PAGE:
Blumhouse Productions are fairly hit or miss when it comes to their roster. I was a huge fan of The Visit, and Sinister 2, and I was very disappointed with Visions and The Lazarus Effect. I don’t get excited when I see the Blumhouse Logo because there’s a pretty god chance I’ll be sorry wasted my time.
HUSH opens with Maggie (Kate Siegel, Oculus) preparing what looks to be a fantastic dinner of lamb, asparagus, and a cream sauce she can’t seem to quite adjust for taste. In a very subtle sleight of hand by director, Mike Flanagan (Oculus, Absentia) dinner we’re shown, not told that she’s deaf. This movie is carefully spiced with moments like that. The story unfolds because the director doesn’t take his audience for granted and we even forgive the Chekov’s Gun moment in the next scene. We learn a lot from the opening scenes – Maggie is deaf, independent, and the gorgeous dinner is for her, not a potential mate, and we can appreciate that she enjoys treating herself. We learn about her life in a natural and organic way that doesn’t feel like front-loading and info dumping. She has a friend (Samantha Sloyan, Scandal) who lives nearby and family (Emma Graves, Pitch Perfect) who keep in touch via video chat. There’s also an ex-boyfriend she’s trying to get past, but all of that is background. She seems happy, obsessing over 7 possible endings of her new book (been there), kicking around why they work or don’t work (my personal hell). We settle into her evening routine because she’s settled in. She isn’t even on the cross-bow wielding maniac’s radar until the victim he’s chasing lands on her doorstep.
HUSH makes you think about a few things. It doesn’t rely on no sound, because that’s pandering, much like a movie about a blind person wouldn’t be a black screen with lots of noise. We know she’s deaf and the deftness of the actress to sell her character completely is on her talent and ability, not the sound guy. Instead we’re forced to think about how much extraneous noise there is in horror movies making us react – creaking stairs, smashing glass, stupid cat jump scares. What selective deafness there is in this movie isn’t showy or vulgar and only enhances the experience.
Maggie does everything right to survive, and the killer (John Gallagher Jr, 10 Cloverfield Lane) matches her step for step. He’s a good hunter, clearly, and his weapon of choice is a crossbow. He’s just as silent as he is skilled, not that silence would matter to Maggie, but he knows what he’s doing, how to rouse his prey, and how to cut to kill. They’re trying to outthink each other and it’s mostly a draw. She can’t leave (crossbow) and he chooses to not enter (honor? challenge?) – that’s a fun bit. The house has a lot of glass, and he can just bust a few panes and let himself in, but he’s in it for the chase. We have two thinking characters not making boneheaded moves. It’s pretty exciting.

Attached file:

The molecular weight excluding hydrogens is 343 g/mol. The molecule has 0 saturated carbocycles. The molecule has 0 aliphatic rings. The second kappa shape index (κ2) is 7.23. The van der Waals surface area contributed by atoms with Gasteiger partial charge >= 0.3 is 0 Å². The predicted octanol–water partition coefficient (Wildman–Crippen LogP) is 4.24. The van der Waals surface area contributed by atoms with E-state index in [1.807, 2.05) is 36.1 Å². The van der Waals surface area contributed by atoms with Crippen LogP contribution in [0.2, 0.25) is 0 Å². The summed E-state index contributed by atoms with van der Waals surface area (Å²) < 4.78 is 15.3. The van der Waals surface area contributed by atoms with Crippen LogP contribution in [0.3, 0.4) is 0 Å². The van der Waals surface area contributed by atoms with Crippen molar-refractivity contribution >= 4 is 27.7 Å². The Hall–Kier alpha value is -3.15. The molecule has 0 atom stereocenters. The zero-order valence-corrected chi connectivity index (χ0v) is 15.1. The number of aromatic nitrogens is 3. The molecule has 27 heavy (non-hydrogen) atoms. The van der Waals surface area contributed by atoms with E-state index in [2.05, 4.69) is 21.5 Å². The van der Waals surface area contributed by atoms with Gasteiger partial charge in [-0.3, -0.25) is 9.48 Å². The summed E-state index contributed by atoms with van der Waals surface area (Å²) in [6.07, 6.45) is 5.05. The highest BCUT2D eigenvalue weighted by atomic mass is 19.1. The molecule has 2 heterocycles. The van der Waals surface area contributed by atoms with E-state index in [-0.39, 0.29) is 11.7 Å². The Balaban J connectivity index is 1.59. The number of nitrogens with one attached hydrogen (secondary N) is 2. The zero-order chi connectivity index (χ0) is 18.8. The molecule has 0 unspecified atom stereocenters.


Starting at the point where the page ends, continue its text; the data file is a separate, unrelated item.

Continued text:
HUSH also feels different not just because it’s essentially two actors in a movie with 15 minutes of dialogue for the 85-minute running time; minimally cast movies (think Misery, Paranormal Activity, 1408) make room for an actual plot and script. We have a writer who thinks like a writer. Lots of horror movies about writers fall short. Writing is a great leaf on the wind kind of profession, which can allow for travel or secluded vistas as an excuse to be weird places because “research”. In horror movies “being a writer” is supposed to also signify to the audience that This Person Knows Things, but often, the only thing you see a writer in a horror moving doing is drinking or discovering an important fact about 1 seconds before they die.
And I have to keep saying it because it’s becoming a rare commodity in horror movies – HUSH well written! Wife-husband team Kate Siegel and Mike Flanagan together craft a full tale with minimal dialogue and zero stupid jump scares (the nip slip of lazy directing), desperate sex scenes, or pointless nudity (better build tension, someone get naked). The killer doesn’t have some stupid sob-worthy backstory. Eagle eyes will note a copy of Stephen King’s Mr. Mercedes in the background, also about a killer with no discernable motive. He’s not a dumb hick who hunts because of biological imperative or mental damage. The protagonist is viewed as helpless and a victim because she is 1 – a woman, 2 – deaf, and 3 – a woman – this is everyone’s mistake.
Expectations – ours, the camo-dressed killer’s – are about to be kicked down the road. Maggie is rational and methodical and nothing she does is out of blind panic. There is no one coming to save Writer Maggie and she is her own Final Girl Trope so it’s survive or die. We see her working through her situation, imagining consequences, solving the problem of a maniac with nothing but time and a strong desire to murder her slowly.
I have a few quibbles about some scenes that relate to air movement sensitivity and peripheral vision, but a lot of that could be my own misconceptions about how other people react in situations I’m not physically in. That’s my failing, not the movie’s.
Anyway – lots of words to say HUSH is well worth your time, and a definitive addition to the home invasion genre. It is currently streaming exclusively on Netflix.